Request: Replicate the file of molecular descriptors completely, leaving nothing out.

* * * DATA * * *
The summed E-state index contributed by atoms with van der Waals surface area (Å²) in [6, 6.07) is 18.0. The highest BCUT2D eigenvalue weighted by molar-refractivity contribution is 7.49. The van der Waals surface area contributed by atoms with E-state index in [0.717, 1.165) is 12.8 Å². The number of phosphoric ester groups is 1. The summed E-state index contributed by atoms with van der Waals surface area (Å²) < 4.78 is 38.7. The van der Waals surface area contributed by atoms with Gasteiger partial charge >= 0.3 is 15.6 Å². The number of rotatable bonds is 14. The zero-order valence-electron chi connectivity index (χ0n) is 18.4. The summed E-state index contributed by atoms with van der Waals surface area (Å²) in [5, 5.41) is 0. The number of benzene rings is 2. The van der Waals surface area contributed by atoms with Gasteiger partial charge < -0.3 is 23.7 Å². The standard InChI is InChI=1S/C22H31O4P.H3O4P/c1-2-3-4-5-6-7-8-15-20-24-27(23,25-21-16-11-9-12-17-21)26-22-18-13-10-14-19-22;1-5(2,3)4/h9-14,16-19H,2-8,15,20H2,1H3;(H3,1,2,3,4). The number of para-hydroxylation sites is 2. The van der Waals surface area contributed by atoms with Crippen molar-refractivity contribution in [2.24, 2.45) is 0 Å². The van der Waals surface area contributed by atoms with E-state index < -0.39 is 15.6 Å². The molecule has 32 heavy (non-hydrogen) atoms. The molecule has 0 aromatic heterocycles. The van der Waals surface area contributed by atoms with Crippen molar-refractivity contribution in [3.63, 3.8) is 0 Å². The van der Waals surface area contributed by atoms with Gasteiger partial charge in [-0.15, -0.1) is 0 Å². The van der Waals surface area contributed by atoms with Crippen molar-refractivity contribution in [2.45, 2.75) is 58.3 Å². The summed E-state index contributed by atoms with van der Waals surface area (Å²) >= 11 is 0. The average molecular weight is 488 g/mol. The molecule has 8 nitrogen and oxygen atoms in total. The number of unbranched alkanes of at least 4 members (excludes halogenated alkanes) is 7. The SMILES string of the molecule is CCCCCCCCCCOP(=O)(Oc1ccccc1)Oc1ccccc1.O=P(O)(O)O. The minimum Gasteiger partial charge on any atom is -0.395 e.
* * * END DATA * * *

The summed E-state index contributed by atoms with van der Waals surface area (Å²) in [6, 6.07) is 18.0. The highest BCUT2D eigenvalue weighted by molar-refractivity contribution is 7.49. The van der Waals surface area contributed by atoms with E-state index in [0.717, 1.165) is 12.8 Å². The number of phosphoric ester groups is 1. The summed E-state index contributed by atoms with van der Waals surface area (Å²) < 4.78 is 38.7. The van der Waals surface area contributed by atoms with Gasteiger partial charge >= 0.3 is 15.6 Å². The number of rotatable bonds is 14. The zero-order valence-electron chi connectivity index (χ0n) is 18.4. The summed E-state index contributed by atoms with van der Waals surface area (Å²) in [5, 5.41) is 0. The number of benzene rings is 2. The van der Waals surface area contributed by atoms with Gasteiger partial charge < -0.3 is 23.7 Å². The standard InChI is InChI=1S/C22H31O4P.H3O4P/c1-2-3-4-5-6-7-8-15-20-24-27(23,25-21-16-11-9-12-17-21)26-22-18-13-10-14-19-22;1-5(2,3)4/h9-14,16-19H,2-8,15,20H2,1H3;(H3,1,2,3,4). The number of para-hydroxylation sites is 2. The van der Waals surface area contributed by atoms with Crippen molar-refractivity contribution in [2.24, 2.45) is 0 Å². The van der Waals surface area contributed by atoms with E-state index < -0.39 is 15.6 Å². The molecule has 32 heavy (non-hydrogen) atoms. The molecule has 0 aromatic heterocycles. The van der Waals surface area contributed by atoms with Crippen molar-refractivity contribution in [3.63, 3.8) is 0 Å². The van der Waals surface area contributed by atoms with Gasteiger partial charge in [-0.15, -0.1) is 0 Å². The van der Waals surface area contributed by atoms with Crippen molar-refractivity contribution in [2.45, 2.75) is 58.3 Å². The summed E-state index contributed by atoms with van der Waals surface area (Å²) >= 11 is 0. The average molecular weight is 488 g/mol. The molecule has 8 nitrogen and oxygen atoms in total. The number of unbranched alkanes of at least 4 members (excludes halogenated alkanes) is 7. The SMILES string of the molecule is CCCCCCCCCCOP(=O)(Oc1ccccc1)Oc1ccccc1.O=P(O)(O)O. The minimum Gasteiger partial charge on any atom is -0.395 e.